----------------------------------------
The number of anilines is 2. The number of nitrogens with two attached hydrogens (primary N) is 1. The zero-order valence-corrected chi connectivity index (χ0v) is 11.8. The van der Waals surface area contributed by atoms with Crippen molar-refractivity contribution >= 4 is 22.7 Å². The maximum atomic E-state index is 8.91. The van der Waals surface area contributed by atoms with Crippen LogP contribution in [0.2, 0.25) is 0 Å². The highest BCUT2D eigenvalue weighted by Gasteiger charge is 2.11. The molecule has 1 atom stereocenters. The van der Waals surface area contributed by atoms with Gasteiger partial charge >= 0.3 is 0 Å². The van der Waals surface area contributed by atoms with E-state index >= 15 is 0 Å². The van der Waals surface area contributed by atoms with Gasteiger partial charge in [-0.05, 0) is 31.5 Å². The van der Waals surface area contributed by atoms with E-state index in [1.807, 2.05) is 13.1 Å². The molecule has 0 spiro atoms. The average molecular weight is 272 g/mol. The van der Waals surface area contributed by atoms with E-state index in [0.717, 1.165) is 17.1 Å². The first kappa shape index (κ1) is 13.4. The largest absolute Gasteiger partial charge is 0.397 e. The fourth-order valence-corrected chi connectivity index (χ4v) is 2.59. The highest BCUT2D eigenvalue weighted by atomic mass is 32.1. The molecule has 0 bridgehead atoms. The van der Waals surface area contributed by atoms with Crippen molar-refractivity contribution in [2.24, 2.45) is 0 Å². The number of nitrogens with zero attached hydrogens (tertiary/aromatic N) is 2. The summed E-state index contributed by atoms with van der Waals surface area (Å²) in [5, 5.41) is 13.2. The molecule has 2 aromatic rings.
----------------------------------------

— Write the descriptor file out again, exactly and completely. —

The number of anilines is 2. The number of nitrogens with two attached hydrogens (primary N) is 1. The zero-order valence-corrected chi connectivity index (χ0v) is 11.8. The van der Waals surface area contributed by atoms with Crippen molar-refractivity contribution >= 4 is 22.7 Å². The maximum atomic E-state index is 8.91. The van der Waals surface area contributed by atoms with Crippen LogP contribution in [0.2, 0.25) is 0 Å². The highest BCUT2D eigenvalue weighted by Gasteiger charge is 2.11. The molecule has 1 atom stereocenters. The van der Waals surface area contributed by atoms with Gasteiger partial charge >= 0.3 is 0 Å². The van der Waals surface area contributed by atoms with E-state index >= 15 is 0 Å². The van der Waals surface area contributed by atoms with Gasteiger partial charge in [-0.05, 0) is 31.5 Å². The van der Waals surface area contributed by atoms with E-state index in [1.807, 2.05) is 13.1 Å². The molecule has 0 spiro atoms. The average molecular weight is 272 g/mol. The van der Waals surface area contributed by atoms with E-state index in [0.717, 1.165) is 17.1 Å². The first kappa shape index (κ1) is 13.4. The largest absolute Gasteiger partial charge is 0.397 e. The fourth-order valence-corrected chi connectivity index (χ4v) is 2.59. The highest BCUT2D eigenvalue weighted by atomic mass is 32.1. The molecule has 0 bridgehead atoms. The van der Waals surface area contributed by atoms with Crippen molar-refractivity contribution in [2.24, 2.45) is 0 Å². The number of nitrogens with zero attached hydrogens (tertiary/aromatic N) is 2. The summed E-state index contributed by atoms with van der Waals surface area (Å²) in [5, 5.41) is 13.2. The molecule has 2 aromatic rings.